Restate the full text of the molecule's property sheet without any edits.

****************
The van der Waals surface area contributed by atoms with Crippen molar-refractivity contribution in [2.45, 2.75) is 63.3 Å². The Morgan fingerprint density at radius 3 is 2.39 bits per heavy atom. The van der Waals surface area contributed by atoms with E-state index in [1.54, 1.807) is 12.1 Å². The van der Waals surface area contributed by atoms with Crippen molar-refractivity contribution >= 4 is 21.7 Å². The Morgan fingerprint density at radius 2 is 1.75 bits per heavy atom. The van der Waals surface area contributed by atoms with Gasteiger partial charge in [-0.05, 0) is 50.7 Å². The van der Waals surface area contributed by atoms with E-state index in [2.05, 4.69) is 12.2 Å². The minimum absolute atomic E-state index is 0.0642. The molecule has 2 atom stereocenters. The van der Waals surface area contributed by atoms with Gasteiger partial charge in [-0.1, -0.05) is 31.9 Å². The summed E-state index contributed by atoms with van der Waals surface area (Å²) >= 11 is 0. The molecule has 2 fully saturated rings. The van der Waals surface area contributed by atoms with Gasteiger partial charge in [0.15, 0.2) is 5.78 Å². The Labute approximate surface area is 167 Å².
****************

The van der Waals surface area contributed by atoms with Crippen molar-refractivity contribution in [2.45, 2.75) is 63.3 Å². The Morgan fingerprint density at radius 3 is 2.39 bits per heavy atom. The van der Waals surface area contributed by atoms with E-state index in [1.54, 1.807) is 12.1 Å². The van der Waals surface area contributed by atoms with Crippen molar-refractivity contribution >= 4 is 21.7 Å². The Morgan fingerprint density at radius 2 is 1.75 bits per heavy atom. The van der Waals surface area contributed by atoms with Gasteiger partial charge in [-0.05, 0) is 50.7 Å². The van der Waals surface area contributed by atoms with E-state index in [2.05, 4.69) is 12.2 Å². The minimum absolute atomic E-state index is 0.0642. The molecule has 2 atom stereocenters. The van der Waals surface area contributed by atoms with Gasteiger partial charge in [-0.1, -0.05) is 31.9 Å². The summed E-state index contributed by atoms with van der Waals surface area (Å²) >= 11 is 0. The molecule has 2 fully saturated rings. The van der Waals surface area contributed by atoms with Gasteiger partial charge in [0.15, 0.2) is 5.78 Å². The Labute approximate surface area is 167 Å².